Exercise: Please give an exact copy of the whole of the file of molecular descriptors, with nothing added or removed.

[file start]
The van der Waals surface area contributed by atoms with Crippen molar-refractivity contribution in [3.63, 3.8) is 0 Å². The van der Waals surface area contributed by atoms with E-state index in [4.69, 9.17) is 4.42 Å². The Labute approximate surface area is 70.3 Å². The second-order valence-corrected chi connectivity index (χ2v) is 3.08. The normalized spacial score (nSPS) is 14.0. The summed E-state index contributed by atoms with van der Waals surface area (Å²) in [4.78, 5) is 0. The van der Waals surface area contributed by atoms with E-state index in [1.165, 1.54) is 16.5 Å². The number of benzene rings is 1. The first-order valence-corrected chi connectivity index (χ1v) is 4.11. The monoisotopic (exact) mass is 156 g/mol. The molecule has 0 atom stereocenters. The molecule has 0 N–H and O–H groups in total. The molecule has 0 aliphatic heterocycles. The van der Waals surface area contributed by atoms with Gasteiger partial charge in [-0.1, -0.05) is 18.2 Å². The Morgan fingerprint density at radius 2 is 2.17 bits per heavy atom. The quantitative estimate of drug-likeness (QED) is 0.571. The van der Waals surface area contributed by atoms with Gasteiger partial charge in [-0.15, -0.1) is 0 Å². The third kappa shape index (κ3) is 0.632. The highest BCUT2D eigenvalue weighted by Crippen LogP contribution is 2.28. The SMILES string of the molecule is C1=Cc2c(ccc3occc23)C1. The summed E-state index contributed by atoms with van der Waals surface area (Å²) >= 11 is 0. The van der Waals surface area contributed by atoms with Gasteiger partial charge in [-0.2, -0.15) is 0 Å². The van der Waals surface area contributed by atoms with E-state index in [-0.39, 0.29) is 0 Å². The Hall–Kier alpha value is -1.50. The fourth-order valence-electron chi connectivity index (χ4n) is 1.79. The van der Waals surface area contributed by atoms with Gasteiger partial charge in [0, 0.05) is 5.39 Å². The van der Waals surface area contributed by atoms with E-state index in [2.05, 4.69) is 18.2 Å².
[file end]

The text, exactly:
The van der Waals surface area contributed by atoms with Crippen molar-refractivity contribution in [3.63, 3.8) is 0 Å². The van der Waals surface area contributed by atoms with E-state index in [4.69, 9.17) is 4.42 Å². The Labute approximate surface area is 70.3 Å². The second-order valence-corrected chi connectivity index (χ2v) is 3.08. The normalized spacial score (nSPS) is 14.0. The summed E-state index contributed by atoms with van der Waals surface area (Å²) in [4.78, 5) is 0. The van der Waals surface area contributed by atoms with E-state index in [1.165, 1.54) is 16.5 Å². The number of benzene rings is 1. The first-order valence-corrected chi connectivity index (χ1v) is 4.11. The monoisotopic (exact) mass is 156 g/mol. The molecule has 0 atom stereocenters. The molecule has 0 N–H and O–H groups in total. The molecule has 0 aliphatic heterocycles. The van der Waals surface area contributed by atoms with Gasteiger partial charge in [-0.1, -0.05) is 18.2 Å². The Morgan fingerprint density at radius 2 is 2.17 bits per heavy atom. The quantitative estimate of drug-likeness (QED) is 0.571. The van der Waals surface area contributed by atoms with Gasteiger partial charge in [-0.15, -0.1) is 0 Å². The third kappa shape index (κ3) is 0.632. The highest BCUT2D eigenvalue weighted by Crippen LogP contribution is 2.28. The SMILES string of the molecule is C1=Cc2c(ccc3occc23)C1. The summed E-state index contributed by atoms with van der Waals surface area (Å²) >= 11 is 0. The van der Waals surface area contributed by atoms with Gasteiger partial charge in [-0.2, -0.15) is 0 Å². The van der Waals surface area contributed by atoms with E-state index in [-0.39, 0.29) is 0 Å². The Hall–Kier alpha value is -1.50. The fourth-order valence-electron chi connectivity index (χ4n) is 1.79. The van der Waals surface area contributed by atoms with Gasteiger partial charge in [0, 0.05) is 5.39 Å². The van der Waals surface area contributed by atoms with E-state index in [2.05, 4.69) is 18.2 Å².